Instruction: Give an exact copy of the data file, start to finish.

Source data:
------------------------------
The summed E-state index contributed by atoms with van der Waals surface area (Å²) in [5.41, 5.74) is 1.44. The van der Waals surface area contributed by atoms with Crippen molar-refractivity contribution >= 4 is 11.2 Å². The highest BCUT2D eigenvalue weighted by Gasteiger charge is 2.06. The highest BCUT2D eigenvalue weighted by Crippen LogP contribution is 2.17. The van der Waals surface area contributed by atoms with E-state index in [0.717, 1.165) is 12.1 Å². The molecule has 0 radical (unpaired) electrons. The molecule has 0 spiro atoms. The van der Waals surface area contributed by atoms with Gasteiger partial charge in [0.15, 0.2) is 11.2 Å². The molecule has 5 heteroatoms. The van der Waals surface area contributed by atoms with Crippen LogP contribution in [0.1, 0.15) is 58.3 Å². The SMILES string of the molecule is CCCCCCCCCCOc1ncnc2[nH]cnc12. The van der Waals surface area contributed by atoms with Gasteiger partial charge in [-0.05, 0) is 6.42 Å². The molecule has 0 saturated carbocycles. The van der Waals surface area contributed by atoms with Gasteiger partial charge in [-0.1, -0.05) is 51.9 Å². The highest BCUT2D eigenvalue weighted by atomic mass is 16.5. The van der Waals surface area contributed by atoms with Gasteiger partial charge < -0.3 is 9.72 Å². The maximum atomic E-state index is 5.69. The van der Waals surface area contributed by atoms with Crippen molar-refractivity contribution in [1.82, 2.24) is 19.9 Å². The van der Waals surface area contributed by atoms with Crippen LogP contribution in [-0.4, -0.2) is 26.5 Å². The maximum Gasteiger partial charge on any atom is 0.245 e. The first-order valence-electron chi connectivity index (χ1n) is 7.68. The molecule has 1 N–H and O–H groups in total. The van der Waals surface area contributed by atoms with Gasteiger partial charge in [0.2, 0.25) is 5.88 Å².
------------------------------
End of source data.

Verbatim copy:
The summed E-state index contributed by atoms with van der Waals surface area (Å²) in [5.41, 5.74) is 1.44. The van der Waals surface area contributed by atoms with Crippen molar-refractivity contribution >= 4 is 11.2 Å². The highest BCUT2D eigenvalue weighted by Gasteiger charge is 2.06. The highest BCUT2D eigenvalue weighted by Crippen LogP contribution is 2.17. The van der Waals surface area contributed by atoms with E-state index in [0.717, 1.165) is 12.1 Å². The molecule has 0 radical (unpaired) electrons. The molecule has 0 spiro atoms. The van der Waals surface area contributed by atoms with Gasteiger partial charge in [0.15, 0.2) is 11.2 Å². The molecule has 5 heteroatoms. The van der Waals surface area contributed by atoms with Crippen LogP contribution in [0.1, 0.15) is 58.3 Å². The SMILES string of the molecule is CCCCCCCCCCOc1ncnc2[nH]cnc12. The van der Waals surface area contributed by atoms with Gasteiger partial charge in [-0.05, 0) is 6.42 Å². The molecule has 0 saturated carbocycles. The van der Waals surface area contributed by atoms with Gasteiger partial charge in [-0.1, -0.05) is 51.9 Å². The highest BCUT2D eigenvalue weighted by atomic mass is 16.5. The van der Waals surface area contributed by atoms with Gasteiger partial charge < -0.3 is 9.72 Å². The maximum atomic E-state index is 5.69. The van der Waals surface area contributed by atoms with Crippen molar-refractivity contribution in [1.82, 2.24) is 19.9 Å². The van der Waals surface area contributed by atoms with Crippen LogP contribution in [-0.4, -0.2) is 26.5 Å². The maximum Gasteiger partial charge on any atom is 0.245 e. The first-order valence-electron chi connectivity index (χ1n) is 7.68. The molecule has 1 N–H and O–H groups in total. The van der Waals surface area contributed by atoms with Gasteiger partial charge in [0.2, 0.25) is 5.88 Å².